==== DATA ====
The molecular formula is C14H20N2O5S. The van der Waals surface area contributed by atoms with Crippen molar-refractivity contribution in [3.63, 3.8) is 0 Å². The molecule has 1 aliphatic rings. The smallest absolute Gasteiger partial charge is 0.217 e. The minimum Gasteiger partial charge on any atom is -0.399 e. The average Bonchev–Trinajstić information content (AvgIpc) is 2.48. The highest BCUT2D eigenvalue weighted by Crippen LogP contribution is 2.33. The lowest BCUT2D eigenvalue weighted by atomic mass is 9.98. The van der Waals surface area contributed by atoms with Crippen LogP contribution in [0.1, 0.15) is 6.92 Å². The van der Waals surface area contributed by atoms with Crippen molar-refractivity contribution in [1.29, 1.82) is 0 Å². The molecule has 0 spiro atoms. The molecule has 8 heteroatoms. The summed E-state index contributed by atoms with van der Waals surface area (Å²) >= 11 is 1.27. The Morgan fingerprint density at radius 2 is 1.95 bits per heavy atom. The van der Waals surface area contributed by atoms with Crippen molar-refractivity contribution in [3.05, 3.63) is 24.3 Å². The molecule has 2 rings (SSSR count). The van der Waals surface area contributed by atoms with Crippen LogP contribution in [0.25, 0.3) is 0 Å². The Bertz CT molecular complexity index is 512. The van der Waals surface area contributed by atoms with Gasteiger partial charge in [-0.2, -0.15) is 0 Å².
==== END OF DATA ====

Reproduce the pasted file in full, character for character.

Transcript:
The molecular formula is C14H20N2O5S. The van der Waals surface area contributed by atoms with Crippen molar-refractivity contribution in [3.63, 3.8) is 0 Å². The molecule has 1 aliphatic rings. The smallest absolute Gasteiger partial charge is 0.217 e. The minimum Gasteiger partial charge on any atom is -0.399 e. The average Bonchev–Trinajstić information content (AvgIpc) is 2.48. The highest BCUT2D eigenvalue weighted by Crippen LogP contribution is 2.33. The lowest BCUT2D eigenvalue weighted by atomic mass is 9.98. The van der Waals surface area contributed by atoms with Crippen LogP contribution in [0.1, 0.15) is 6.92 Å². The van der Waals surface area contributed by atoms with Crippen molar-refractivity contribution in [1.29, 1.82) is 0 Å². The molecule has 0 spiro atoms. The molecule has 8 heteroatoms. The summed E-state index contributed by atoms with van der Waals surface area (Å²) >= 11 is 1.27. The Morgan fingerprint density at radius 2 is 1.95 bits per heavy atom. The van der Waals surface area contributed by atoms with Crippen molar-refractivity contribution in [3.05, 3.63) is 24.3 Å². The molecule has 2 rings (SSSR count). The van der Waals surface area contributed by atoms with Crippen LogP contribution in [0.25, 0.3) is 0 Å². The Bertz CT molecular complexity index is 512. The van der Waals surface area contributed by atoms with Gasteiger partial charge in [-0.2, -0.15) is 0 Å².